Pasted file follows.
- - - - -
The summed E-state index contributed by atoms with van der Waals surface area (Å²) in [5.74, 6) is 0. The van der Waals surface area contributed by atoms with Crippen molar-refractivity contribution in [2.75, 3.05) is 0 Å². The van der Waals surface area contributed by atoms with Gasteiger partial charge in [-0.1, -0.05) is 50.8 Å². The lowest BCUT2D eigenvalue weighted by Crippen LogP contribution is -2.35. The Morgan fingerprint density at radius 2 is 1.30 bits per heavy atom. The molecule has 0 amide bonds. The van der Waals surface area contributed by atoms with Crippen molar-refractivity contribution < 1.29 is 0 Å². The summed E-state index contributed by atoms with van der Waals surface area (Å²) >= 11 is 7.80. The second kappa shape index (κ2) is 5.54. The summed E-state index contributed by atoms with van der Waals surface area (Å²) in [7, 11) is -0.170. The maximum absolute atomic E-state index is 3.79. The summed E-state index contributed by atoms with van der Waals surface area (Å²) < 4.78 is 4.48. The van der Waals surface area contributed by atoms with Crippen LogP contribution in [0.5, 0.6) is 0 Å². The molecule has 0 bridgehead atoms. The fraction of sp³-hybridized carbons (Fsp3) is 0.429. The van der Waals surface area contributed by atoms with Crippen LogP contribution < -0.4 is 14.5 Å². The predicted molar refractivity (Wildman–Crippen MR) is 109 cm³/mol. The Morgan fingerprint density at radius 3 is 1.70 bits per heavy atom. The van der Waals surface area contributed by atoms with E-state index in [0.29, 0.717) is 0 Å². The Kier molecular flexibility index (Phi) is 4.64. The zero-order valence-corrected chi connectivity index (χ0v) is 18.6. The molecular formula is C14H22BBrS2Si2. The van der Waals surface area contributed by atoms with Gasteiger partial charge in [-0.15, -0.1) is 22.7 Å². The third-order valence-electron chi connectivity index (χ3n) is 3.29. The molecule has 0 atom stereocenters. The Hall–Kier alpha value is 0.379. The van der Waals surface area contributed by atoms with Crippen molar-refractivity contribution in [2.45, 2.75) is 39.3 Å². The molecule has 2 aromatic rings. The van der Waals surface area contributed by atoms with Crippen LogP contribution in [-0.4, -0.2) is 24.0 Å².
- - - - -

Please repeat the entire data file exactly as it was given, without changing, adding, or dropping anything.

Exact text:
The summed E-state index contributed by atoms with van der Waals surface area (Å²) in [5.74, 6) is 0. The van der Waals surface area contributed by atoms with Crippen molar-refractivity contribution in [2.75, 3.05) is 0 Å². The van der Waals surface area contributed by atoms with Gasteiger partial charge in [-0.1, -0.05) is 50.8 Å². The lowest BCUT2D eigenvalue weighted by Crippen LogP contribution is -2.35. The Morgan fingerprint density at radius 2 is 1.30 bits per heavy atom. The molecule has 0 amide bonds. The van der Waals surface area contributed by atoms with Crippen molar-refractivity contribution < 1.29 is 0 Å². The summed E-state index contributed by atoms with van der Waals surface area (Å²) >= 11 is 7.80. The second kappa shape index (κ2) is 5.54. The summed E-state index contributed by atoms with van der Waals surface area (Å²) in [7, 11) is -0.170. The maximum absolute atomic E-state index is 3.79. The summed E-state index contributed by atoms with van der Waals surface area (Å²) < 4.78 is 4.48. The van der Waals surface area contributed by atoms with Crippen LogP contribution in [0.5, 0.6) is 0 Å². The molecule has 0 bridgehead atoms. The fraction of sp³-hybridized carbons (Fsp3) is 0.429. The van der Waals surface area contributed by atoms with Crippen LogP contribution < -0.4 is 14.5 Å². The predicted molar refractivity (Wildman–Crippen MR) is 109 cm³/mol. The Morgan fingerprint density at radius 3 is 1.70 bits per heavy atom. The van der Waals surface area contributed by atoms with E-state index in [0.29, 0.717) is 0 Å². The Kier molecular flexibility index (Phi) is 4.64. The zero-order valence-corrected chi connectivity index (χ0v) is 18.6. The molecular formula is C14H22BBrS2Si2. The van der Waals surface area contributed by atoms with Gasteiger partial charge in [-0.15, -0.1) is 22.7 Å². The third-order valence-electron chi connectivity index (χ3n) is 3.29. The molecule has 0 atom stereocenters. The Hall–Kier alpha value is 0.379. The van der Waals surface area contributed by atoms with Crippen molar-refractivity contribution in [2.45, 2.75) is 39.3 Å². The molecule has 2 aromatic rings. The van der Waals surface area contributed by atoms with Crippen LogP contribution in [-0.4, -0.2) is 24.0 Å².